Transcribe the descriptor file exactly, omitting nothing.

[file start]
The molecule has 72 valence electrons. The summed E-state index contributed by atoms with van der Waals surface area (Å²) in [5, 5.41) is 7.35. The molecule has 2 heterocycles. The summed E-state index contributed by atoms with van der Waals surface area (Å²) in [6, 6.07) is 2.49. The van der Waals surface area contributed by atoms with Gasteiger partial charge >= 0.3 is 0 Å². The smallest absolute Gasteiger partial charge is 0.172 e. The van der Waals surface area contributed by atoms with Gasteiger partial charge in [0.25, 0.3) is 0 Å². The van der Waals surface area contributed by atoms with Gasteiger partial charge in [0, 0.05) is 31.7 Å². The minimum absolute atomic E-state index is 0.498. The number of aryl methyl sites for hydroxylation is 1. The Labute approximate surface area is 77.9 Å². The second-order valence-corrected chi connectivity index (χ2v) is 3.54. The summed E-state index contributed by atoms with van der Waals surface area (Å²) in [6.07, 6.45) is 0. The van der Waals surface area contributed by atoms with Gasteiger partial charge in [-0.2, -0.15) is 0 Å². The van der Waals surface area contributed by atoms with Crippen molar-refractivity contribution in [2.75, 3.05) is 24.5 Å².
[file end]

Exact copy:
The molecule has 72 valence electrons. The summed E-state index contributed by atoms with van der Waals surface area (Å²) in [5, 5.41) is 7.35. The molecule has 2 heterocycles. The summed E-state index contributed by atoms with van der Waals surface area (Å²) in [6, 6.07) is 2.49. The van der Waals surface area contributed by atoms with Gasteiger partial charge >= 0.3 is 0 Å². The smallest absolute Gasteiger partial charge is 0.172 e. The van der Waals surface area contributed by atoms with Gasteiger partial charge in [0.25, 0.3) is 0 Å². The van der Waals surface area contributed by atoms with Gasteiger partial charge in [0, 0.05) is 31.7 Å². The minimum absolute atomic E-state index is 0.498. The number of aryl methyl sites for hydroxylation is 1. The Labute approximate surface area is 77.9 Å². The second-order valence-corrected chi connectivity index (χ2v) is 3.54. The summed E-state index contributed by atoms with van der Waals surface area (Å²) in [6.07, 6.45) is 0. The van der Waals surface area contributed by atoms with Gasteiger partial charge in [-0.2, -0.15) is 0 Å². The van der Waals surface area contributed by atoms with Crippen molar-refractivity contribution in [2.75, 3.05) is 24.5 Å².